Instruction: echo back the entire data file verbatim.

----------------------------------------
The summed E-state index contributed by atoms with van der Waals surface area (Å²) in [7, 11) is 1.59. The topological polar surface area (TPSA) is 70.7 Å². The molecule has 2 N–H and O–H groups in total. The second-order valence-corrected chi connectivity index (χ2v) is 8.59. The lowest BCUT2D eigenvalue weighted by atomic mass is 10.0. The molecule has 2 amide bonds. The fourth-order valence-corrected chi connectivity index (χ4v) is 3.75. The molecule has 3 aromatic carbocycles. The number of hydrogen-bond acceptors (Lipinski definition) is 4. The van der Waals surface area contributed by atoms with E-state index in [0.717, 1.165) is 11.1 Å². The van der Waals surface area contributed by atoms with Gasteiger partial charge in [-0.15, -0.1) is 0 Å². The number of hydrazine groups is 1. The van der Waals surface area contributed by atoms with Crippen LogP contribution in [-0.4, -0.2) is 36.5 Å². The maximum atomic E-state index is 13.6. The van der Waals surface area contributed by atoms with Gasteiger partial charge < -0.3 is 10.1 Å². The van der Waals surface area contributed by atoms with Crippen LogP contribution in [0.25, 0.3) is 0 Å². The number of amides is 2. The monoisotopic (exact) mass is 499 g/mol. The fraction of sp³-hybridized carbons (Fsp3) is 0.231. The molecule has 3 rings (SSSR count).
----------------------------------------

The summed E-state index contributed by atoms with van der Waals surface area (Å²) in [7, 11) is 1.59. The topological polar surface area (TPSA) is 70.7 Å². The molecule has 2 N–H and O–H groups in total. The second-order valence-corrected chi connectivity index (χ2v) is 8.59. The lowest BCUT2D eigenvalue weighted by atomic mass is 10.0. The molecule has 2 amide bonds. The fourth-order valence-corrected chi connectivity index (χ4v) is 3.75. The molecule has 3 aromatic carbocycles. The number of hydrogen-bond acceptors (Lipinski definition) is 4. The van der Waals surface area contributed by atoms with E-state index in [0.717, 1.165) is 11.1 Å². The van der Waals surface area contributed by atoms with Gasteiger partial charge in [-0.15, -0.1) is 0 Å². The number of hydrazine groups is 1. The van der Waals surface area contributed by atoms with Crippen LogP contribution in [-0.4, -0.2) is 36.5 Å². The maximum atomic E-state index is 13.6. The van der Waals surface area contributed by atoms with Gasteiger partial charge < -0.3 is 10.1 Å². The van der Waals surface area contributed by atoms with Crippen LogP contribution in [0.25, 0.3) is 0 Å². The number of amides is 2. The monoisotopic (exact) mass is 499 g/mol. The fraction of sp³-hybridized carbons (Fsp3) is 0.231. The molecule has 3 rings (SSSR count).